A LOBBY group believes its MP and a government organisation should be doing more in its quest to put forward an alternative plan for the A556 bypass.
The A556 Lobby Group, made up of local residents, put forward a scheme that would see a link road being created at junction 20 of the M6.
It showed its plans to residents in the area, but decided to present its ‘Junction 20 proposal’ to Tabley residents at Heyrose Golf Club on Thursday.
Chairman Suzi Cowan told the Guardian that around 60 members of the Tabley community turned up at the meeting.
“We were told that we may find it difficult for Tabley people to come out and see our plans, but there were around 60, which was brilliant,” she said.
“We did the presentation and everybody who had previously in favour of the Highways Agency plans really liked our idea.”
The group employed a firm of road consultants to come up with the scheme in a hope of convincing the Highways Agency team, and believes it makes more sense for traffic to travel to junction 20 then take the M56 to Manchester.
But members believe their MP, George Osborne, should be doing more to help them put forward their proposal.
Suzi told the Guardian the group still believed its plan had not been looked at properly by Highways Agency engineers.
“One of our team has a report from the Highways Agency via a Freedom of Information request,” she said.
“It was 30 pages long, and states that a different department was put in charge of looking at our proposal as the team at Highways didn’t want it to be seen as a conflict of interest.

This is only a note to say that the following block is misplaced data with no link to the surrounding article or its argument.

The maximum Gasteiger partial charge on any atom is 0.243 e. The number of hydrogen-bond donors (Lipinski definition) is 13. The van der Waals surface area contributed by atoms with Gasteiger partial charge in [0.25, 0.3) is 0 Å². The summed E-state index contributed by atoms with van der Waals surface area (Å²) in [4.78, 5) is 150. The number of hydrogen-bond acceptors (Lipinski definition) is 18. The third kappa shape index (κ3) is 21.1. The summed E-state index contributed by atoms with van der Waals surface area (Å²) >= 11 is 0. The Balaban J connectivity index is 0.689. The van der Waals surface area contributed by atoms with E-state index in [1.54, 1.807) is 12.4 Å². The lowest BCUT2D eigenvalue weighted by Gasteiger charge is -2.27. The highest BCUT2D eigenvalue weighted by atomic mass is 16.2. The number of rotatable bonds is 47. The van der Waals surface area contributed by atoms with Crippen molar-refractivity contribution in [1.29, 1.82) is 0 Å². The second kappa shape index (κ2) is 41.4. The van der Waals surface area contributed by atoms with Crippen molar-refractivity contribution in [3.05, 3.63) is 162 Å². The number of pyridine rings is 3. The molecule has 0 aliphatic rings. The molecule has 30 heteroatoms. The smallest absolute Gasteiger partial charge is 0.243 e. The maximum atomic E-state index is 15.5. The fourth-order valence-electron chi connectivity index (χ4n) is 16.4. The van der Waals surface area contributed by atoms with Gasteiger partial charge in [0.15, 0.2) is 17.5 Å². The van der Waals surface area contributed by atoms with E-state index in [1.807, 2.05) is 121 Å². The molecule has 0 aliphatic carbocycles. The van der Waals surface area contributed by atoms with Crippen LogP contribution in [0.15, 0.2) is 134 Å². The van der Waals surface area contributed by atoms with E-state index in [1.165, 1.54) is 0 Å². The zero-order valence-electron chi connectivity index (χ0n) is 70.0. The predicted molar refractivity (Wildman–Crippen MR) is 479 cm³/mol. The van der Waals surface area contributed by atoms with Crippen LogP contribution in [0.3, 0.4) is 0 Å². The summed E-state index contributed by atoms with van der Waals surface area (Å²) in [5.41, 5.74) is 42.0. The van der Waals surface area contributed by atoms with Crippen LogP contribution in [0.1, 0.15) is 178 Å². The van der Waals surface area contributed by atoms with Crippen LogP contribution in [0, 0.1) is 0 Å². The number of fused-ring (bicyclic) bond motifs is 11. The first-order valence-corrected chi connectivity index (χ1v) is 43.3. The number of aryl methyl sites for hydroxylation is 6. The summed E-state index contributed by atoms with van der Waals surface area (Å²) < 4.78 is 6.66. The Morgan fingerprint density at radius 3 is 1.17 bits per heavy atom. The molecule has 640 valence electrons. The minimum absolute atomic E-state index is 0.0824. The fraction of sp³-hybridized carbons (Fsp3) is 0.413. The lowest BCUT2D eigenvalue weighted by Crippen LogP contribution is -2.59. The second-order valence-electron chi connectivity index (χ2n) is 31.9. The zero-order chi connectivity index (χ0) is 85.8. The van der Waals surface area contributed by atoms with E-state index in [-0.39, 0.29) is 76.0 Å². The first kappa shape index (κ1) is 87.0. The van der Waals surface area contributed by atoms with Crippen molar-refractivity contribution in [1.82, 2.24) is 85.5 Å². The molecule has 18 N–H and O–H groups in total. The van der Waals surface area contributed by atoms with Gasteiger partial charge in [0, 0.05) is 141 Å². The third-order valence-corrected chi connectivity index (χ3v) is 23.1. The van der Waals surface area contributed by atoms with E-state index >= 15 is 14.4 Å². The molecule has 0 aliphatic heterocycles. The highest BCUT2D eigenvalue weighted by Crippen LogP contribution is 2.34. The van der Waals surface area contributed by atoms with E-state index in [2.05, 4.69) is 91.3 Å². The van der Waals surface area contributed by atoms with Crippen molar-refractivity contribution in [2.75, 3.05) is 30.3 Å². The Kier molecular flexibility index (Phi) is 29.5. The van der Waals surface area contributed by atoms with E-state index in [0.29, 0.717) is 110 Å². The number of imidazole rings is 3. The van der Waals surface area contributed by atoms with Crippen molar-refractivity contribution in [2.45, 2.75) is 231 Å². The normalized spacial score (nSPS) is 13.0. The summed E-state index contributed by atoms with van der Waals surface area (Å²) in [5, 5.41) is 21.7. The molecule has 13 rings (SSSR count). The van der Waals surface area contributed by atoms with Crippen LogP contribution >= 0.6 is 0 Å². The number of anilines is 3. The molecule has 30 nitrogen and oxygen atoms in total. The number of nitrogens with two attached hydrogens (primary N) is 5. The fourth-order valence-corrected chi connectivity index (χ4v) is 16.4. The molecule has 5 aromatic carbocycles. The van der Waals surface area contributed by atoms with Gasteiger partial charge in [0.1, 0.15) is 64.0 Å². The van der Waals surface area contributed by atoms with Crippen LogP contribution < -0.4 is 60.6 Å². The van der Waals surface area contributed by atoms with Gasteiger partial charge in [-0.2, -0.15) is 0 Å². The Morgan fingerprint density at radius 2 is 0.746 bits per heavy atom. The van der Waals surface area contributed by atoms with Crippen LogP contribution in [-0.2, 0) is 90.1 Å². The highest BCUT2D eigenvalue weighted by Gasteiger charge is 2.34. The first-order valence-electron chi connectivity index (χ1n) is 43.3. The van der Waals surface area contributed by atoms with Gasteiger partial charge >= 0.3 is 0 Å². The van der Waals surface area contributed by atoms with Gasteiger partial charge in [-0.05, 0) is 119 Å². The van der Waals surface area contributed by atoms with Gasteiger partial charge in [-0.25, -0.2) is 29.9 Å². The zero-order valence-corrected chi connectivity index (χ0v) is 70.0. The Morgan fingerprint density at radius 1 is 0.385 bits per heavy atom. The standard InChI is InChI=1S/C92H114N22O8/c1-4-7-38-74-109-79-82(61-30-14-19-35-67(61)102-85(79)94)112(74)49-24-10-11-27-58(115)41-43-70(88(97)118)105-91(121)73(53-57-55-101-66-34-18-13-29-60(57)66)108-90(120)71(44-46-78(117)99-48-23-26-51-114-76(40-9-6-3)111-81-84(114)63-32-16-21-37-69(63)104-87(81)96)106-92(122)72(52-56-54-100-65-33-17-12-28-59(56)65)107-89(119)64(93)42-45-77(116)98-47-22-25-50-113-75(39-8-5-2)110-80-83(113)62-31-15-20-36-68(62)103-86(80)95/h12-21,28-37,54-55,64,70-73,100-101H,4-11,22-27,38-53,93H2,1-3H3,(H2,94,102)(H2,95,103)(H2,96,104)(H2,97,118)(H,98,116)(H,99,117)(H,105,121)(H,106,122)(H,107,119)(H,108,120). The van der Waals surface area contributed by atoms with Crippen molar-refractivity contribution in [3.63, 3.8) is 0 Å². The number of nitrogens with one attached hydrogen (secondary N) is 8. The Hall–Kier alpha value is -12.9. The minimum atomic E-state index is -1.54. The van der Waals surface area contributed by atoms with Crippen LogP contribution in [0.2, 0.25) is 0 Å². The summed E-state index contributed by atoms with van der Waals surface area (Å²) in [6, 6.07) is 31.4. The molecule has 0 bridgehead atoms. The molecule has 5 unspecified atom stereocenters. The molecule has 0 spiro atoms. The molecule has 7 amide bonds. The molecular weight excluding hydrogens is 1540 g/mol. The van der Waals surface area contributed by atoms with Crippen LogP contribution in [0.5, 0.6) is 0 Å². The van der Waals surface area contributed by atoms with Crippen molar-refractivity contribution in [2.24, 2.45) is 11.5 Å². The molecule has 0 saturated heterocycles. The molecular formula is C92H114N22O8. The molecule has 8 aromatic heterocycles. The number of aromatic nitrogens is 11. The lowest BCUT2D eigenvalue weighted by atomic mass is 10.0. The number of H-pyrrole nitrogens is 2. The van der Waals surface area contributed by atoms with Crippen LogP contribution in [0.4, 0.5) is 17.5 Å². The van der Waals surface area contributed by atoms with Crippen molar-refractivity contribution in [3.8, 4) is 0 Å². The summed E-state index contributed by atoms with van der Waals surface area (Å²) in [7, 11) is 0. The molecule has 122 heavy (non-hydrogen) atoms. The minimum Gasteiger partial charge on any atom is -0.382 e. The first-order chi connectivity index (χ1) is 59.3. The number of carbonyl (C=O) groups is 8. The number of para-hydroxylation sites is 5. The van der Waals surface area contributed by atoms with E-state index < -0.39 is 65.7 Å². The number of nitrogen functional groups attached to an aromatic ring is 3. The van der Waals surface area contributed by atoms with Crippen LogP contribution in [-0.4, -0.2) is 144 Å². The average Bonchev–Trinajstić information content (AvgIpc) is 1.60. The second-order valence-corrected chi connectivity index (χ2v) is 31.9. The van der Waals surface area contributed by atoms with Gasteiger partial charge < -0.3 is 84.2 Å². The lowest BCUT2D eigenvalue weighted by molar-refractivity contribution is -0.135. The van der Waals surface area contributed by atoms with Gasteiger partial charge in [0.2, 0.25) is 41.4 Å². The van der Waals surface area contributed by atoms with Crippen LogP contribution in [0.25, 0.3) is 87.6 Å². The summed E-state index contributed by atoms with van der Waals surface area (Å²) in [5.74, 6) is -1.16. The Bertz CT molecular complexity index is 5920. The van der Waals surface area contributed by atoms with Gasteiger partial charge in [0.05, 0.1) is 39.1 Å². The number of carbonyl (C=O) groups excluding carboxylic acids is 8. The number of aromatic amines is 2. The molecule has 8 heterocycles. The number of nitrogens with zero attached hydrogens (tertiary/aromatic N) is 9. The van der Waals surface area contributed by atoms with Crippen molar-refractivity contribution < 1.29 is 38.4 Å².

“We think there’s something seriously going wrong, and we don’t think our proposal has been looked at. The powers that be seem to be dismissing it, which is very wrong in a democratic society.”
The office of Tatton MP George Osborne told the Guardian it had recently contacted the Highways Agency, and had received an e-mail from Jeremy Bloom, the project director.
It said: “We have been clear that we have undertaken an initial assessment on the M6 J20 proposal, which we believe indicates poor value for money.
“This is because the modelling shows that the additional journey time associated with the longer route via junction 20 will not provide sufficient benefit to justify the cost of the junction improvement, even if it is significantly lower than that for A556 proposal.
“We are undertaking further detailed assessment in order to provide costs and benefits of the Lobby Group’s proposal, and we will publish our findings in our consultation report when we submit our application to the Planning Inspectorate in February 2013.
“Regarding the suggestion that we have assessed the earlier J20 proposal rather than the version they have developed, the initial work we have undertaken was on the journey time benefits of a J20 improvement. The specific junction configuration is irrelevant to the outcome of such an assessment, which does not take into account the cost of the infrastructure, whilst the journey time differences between the two options are not material.
“Therefore, the work we have undertaken is valid and we have explained this.
“Our further assessment will compare costs and benefits in detail, and I can confirm we are assessing fully the scheme proposed by the Lobby Group.”